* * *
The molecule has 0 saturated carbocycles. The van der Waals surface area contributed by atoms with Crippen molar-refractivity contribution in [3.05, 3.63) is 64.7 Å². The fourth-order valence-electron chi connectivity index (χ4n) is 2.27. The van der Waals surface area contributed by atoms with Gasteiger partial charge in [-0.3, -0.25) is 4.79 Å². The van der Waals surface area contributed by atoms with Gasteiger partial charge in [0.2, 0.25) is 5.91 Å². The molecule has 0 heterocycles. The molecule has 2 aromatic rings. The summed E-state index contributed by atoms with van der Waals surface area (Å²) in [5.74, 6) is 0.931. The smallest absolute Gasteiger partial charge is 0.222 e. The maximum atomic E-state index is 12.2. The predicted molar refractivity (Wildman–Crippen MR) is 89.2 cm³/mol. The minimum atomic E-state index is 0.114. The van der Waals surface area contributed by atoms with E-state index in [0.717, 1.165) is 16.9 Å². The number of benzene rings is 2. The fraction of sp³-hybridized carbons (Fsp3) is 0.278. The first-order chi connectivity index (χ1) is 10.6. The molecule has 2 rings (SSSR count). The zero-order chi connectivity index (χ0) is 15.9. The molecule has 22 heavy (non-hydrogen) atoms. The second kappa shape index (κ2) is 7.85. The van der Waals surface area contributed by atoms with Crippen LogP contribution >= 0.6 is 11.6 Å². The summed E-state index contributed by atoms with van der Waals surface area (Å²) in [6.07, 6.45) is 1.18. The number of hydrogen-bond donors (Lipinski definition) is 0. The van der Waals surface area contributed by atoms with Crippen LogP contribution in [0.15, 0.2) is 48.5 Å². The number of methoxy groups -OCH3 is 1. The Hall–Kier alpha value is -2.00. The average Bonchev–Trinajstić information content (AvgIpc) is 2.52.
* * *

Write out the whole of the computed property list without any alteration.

The molecule has 0 saturated carbocycles. The van der Waals surface area contributed by atoms with Crippen molar-refractivity contribution in [3.05, 3.63) is 64.7 Å². The fourth-order valence-electron chi connectivity index (χ4n) is 2.27. The van der Waals surface area contributed by atoms with Gasteiger partial charge in [-0.3, -0.25) is 4.79 Å². The van der Waals surface area contributed by atoms with Gasteiger partial charge in [0.2, 0.25) is 5.91 Å². The molecule has 0 heterocycles. The molecule has 2 aromatic rings. The summed E-state index contributed by atoms with van der Waals surface area (Å²) in [5.74, 6) is 0.931. The smallest absolute Gasteiger partial charge is 0.222 e. The maximum atomic E-state index is 12.2. The predicted molar refractivity (Wildman–Crippen MR) is 89.2 cm³/mol. The minimum atomic E-state index is 0.114. The van der Waals surface area contributed by atoms with E-state index in [0.717, 1.165) is 16.9 Å². The number of benzene rings is 2. The fraction of sp³-hybridized carbons (Fsp3) is 0.278. The first-order chi connectivity index (χ1) is 10.6. The molecule has 2 rings (SSSR count). The zero-order chi connectivity index (χ0) is 15.9. The molecule has 22 heavy (non-hydrogen) atoms. The second kappa shape index (κ2) is 7.85. The van der Waals surface area contributed by atoms with Crippen LogP contribution >= 0.6 is 11.6 Å². The summed E-state index contributed by atoms with van der Waals surface area (Å²) in [6.07, 6.45) is 1.18. The number of hydrogen-bond donors (Lipinski definition) is 0. The van der Waals surface area contributed by atoms with Crippen LogP contribution in [0.15, 0.2) is 48.5 Å². The number of methoxy groups -OCH3 is 1. The Hall–Kier alpha value is -2.00. The average Bonchev–Trinajstić information content (AvgIpc) is 2.52.